micro atx

Mini-ITX-Micro-ATX-NEEWhat are the pros and cons for Mini-ITX and Micro-ATX for embedded and industrial applications?

For consumer desktop and enterprise applications, it’s almost a no brainer to go for a Micro-ATX or ATX. In embedded applications, things tend to lean more to the Mini-ITX side of things. Let’s take a look at why that may be.

The Case for Mini-ITX

For industrial and embedded applications, this is pretty much the workhorse of the motherboards. They are in the highest demand and as a result there is a large selection to choose from.

Some of the benefits of the Mini-ITX:

  • Higher variety of product
  • Higher demand makes for a longer lifecycle by embedded manufacturers
  • The small form factor is very convenient for a lot of embedded applications
  • Because they are more “strictly embedded” it is easier to find Mini-ITX boards with fanless and rugged specifications.

For more info on Mini-ITX boards, check out our blog on “Selecting a Mini-ITX Board

The Case for Micro-ATX

Micro-ATX is reasonably popular in the consumer desktop market. It allows for most of the benefits of an ATX board, with a few concessions to save for space. In the embedded market they are in less demand than the Mini-ITX. But the main benefit, by far, is the amount of space available by the form factor.

Some benefits of the Micro-ATX:

  • Greater expansion
  • If you have the space, its larger surface area and case can allow for more airflow
  • Ideal for high powered processors

Mini-ITX vs. Micro-ATX: The Verdict

The case for use of a mini-itx vs. a micro-itx is a balanced, however the main things to consider are the following:

When to choose a Micro-ATX:

If the space restrictions aren’t too strict, and there are no features specific to the mini-ITX form factor that you need, then the Micro ATX seems a sure bet, with its higher power and more expansion.

When to choose a Mini-ITX:

For applications with space or power restrictions, a fanless Mini-ITX board with an Atom processor should be your board of choice.

New Era Electronics Brian LuckmanBrian Luckman is the President of New Era Electronics. He has worked in the industrial OEM market for over 25 years, serving a variety of different industries, gaining a strong reputation for his expertise and a thorough understanding of how to properly service OEM customers. In 2000 he began New Era Electronics and the company continues to grow. He’s a husband and father and enjoys exploring the outdoors.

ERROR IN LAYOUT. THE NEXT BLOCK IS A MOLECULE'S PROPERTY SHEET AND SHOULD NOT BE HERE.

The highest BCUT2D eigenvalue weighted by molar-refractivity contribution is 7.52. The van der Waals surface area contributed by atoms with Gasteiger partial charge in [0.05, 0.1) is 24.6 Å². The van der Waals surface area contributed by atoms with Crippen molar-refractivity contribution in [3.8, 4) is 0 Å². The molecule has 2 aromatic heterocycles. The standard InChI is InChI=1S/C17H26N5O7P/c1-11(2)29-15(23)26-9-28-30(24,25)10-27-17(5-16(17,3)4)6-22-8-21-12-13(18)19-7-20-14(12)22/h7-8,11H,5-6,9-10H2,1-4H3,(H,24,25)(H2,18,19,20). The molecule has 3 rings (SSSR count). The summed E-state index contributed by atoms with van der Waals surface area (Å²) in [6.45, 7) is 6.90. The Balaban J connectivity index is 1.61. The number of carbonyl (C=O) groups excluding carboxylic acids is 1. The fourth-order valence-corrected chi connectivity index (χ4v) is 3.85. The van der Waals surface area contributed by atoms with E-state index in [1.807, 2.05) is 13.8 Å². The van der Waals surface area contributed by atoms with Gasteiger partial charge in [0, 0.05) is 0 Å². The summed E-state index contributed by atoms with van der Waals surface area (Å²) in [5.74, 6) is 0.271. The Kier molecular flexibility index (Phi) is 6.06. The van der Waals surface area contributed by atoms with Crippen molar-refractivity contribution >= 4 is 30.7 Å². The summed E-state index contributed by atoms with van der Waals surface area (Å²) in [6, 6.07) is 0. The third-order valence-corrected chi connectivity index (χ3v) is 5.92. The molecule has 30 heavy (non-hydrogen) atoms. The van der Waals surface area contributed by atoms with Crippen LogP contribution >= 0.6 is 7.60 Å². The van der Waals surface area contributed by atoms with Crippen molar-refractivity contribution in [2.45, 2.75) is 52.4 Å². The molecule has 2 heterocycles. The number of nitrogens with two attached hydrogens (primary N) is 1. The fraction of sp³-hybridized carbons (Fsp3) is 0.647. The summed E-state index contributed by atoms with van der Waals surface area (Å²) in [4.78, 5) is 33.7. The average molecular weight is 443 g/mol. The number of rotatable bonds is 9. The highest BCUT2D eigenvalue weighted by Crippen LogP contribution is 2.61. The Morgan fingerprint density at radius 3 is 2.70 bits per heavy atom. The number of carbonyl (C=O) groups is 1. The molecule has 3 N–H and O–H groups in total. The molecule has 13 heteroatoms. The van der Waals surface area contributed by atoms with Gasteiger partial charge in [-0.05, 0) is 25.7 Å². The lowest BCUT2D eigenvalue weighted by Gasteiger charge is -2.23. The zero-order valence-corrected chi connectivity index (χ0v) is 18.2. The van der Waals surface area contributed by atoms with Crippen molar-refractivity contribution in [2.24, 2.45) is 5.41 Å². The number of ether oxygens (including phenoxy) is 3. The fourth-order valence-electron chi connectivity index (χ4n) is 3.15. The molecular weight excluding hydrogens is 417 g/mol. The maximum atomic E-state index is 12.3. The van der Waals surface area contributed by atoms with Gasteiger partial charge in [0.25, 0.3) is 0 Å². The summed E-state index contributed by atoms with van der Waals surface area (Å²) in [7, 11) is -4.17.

Creative Commons Attribution: Permission is granted to repost this article in its entirety with credit to New Era Electronics and a clickable link back to this page.

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ATX vs. Micro ATXThe “golden egg” for most of technology runs along a very particular line of thought: make your device smaller without sacrificing its ability to process and render the necessary information for the user. The consumer side of technology grasped this mantra and ran with it. The processes that needed a standard sized computer five years ago can now be shrunk to a single embedded board.
 

With the modern trend of smartphones and tablets, it would seem that there is no longer a need for the outdated and oversized motherboard. But does this apply to the industrial sector? If we can replace them with newer, smaller and sometimes more efficient components, then what is the point of these legacy parts? In selecting between a large ATX vs. Micro ATX board, should the choice always be the latter? This conversation rages on and each side makes compelling arguments. Both standards can coexist because they each play a role. They fit certain needs perfectly, but also have their drawbacks.

ATX vs. Micro ATX: What Can a Few Inches Do?

ATX boards, the big brother of the Micro ATX standard, are considered workhorses in the computing world. They are very versatile motherboards and can be found in a multitude of places, ranging from high powered workstations, database/server architecture and even to communication centers. From an industrial perspective, Continue Reading…

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